According to independent assessments of global temperatures in 2019 by NASA, the National Oceanic and Atmospheric Administration, the World Meteorological Organization, Berkeley Earth, and the U.K. Met Office, last year was the second hottest in 140 years of data. The record in 2016 came along with one of the most intense El Niño events ever measured.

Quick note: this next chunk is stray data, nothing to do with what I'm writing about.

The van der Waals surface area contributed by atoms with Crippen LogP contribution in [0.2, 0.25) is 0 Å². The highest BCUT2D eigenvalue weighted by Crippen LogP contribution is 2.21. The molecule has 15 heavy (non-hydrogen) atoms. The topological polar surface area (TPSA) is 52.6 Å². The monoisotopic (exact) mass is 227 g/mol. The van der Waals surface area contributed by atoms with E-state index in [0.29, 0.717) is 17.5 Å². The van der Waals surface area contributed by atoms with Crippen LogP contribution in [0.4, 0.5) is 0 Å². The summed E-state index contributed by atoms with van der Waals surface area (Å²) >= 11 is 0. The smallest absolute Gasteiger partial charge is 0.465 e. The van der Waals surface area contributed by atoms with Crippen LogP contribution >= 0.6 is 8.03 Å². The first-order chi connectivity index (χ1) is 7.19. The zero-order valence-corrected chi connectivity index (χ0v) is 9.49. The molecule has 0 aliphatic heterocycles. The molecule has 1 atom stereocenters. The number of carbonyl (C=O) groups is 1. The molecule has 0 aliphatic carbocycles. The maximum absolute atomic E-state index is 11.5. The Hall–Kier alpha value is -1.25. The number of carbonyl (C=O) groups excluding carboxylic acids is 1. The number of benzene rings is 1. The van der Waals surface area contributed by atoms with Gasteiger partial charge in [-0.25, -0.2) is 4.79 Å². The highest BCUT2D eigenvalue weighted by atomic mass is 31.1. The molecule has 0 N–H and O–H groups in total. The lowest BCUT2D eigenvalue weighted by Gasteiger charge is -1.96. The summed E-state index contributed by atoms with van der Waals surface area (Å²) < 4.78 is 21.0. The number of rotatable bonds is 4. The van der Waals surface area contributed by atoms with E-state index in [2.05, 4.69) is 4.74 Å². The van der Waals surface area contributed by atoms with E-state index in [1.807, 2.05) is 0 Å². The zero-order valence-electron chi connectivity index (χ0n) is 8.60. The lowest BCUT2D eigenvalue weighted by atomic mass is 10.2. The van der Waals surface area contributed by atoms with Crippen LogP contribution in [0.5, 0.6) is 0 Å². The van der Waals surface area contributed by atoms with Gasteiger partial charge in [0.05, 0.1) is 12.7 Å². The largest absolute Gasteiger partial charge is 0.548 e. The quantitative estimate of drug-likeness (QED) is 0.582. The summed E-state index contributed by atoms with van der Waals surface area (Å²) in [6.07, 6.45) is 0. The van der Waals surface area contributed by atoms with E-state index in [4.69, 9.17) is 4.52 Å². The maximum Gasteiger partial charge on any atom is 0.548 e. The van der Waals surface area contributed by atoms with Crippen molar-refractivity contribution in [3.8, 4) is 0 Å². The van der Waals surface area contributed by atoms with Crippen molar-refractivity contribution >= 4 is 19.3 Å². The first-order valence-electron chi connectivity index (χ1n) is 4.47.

The decade beginning in 2010 was the hottest ever, and it's the fourth in a row to set a new high. The five warmest years occurred since 2015, and 2020 is expected to be similar to 2019. Under normal conditions, without warming, scientists would expect that 2.5 percent of the Earth would experience "very high" temperatures in a given year. In 2019, 52 percent of the Earth did, and almost 10 percent of the planet set local heat records for average annual temperature; no place broke a cold record.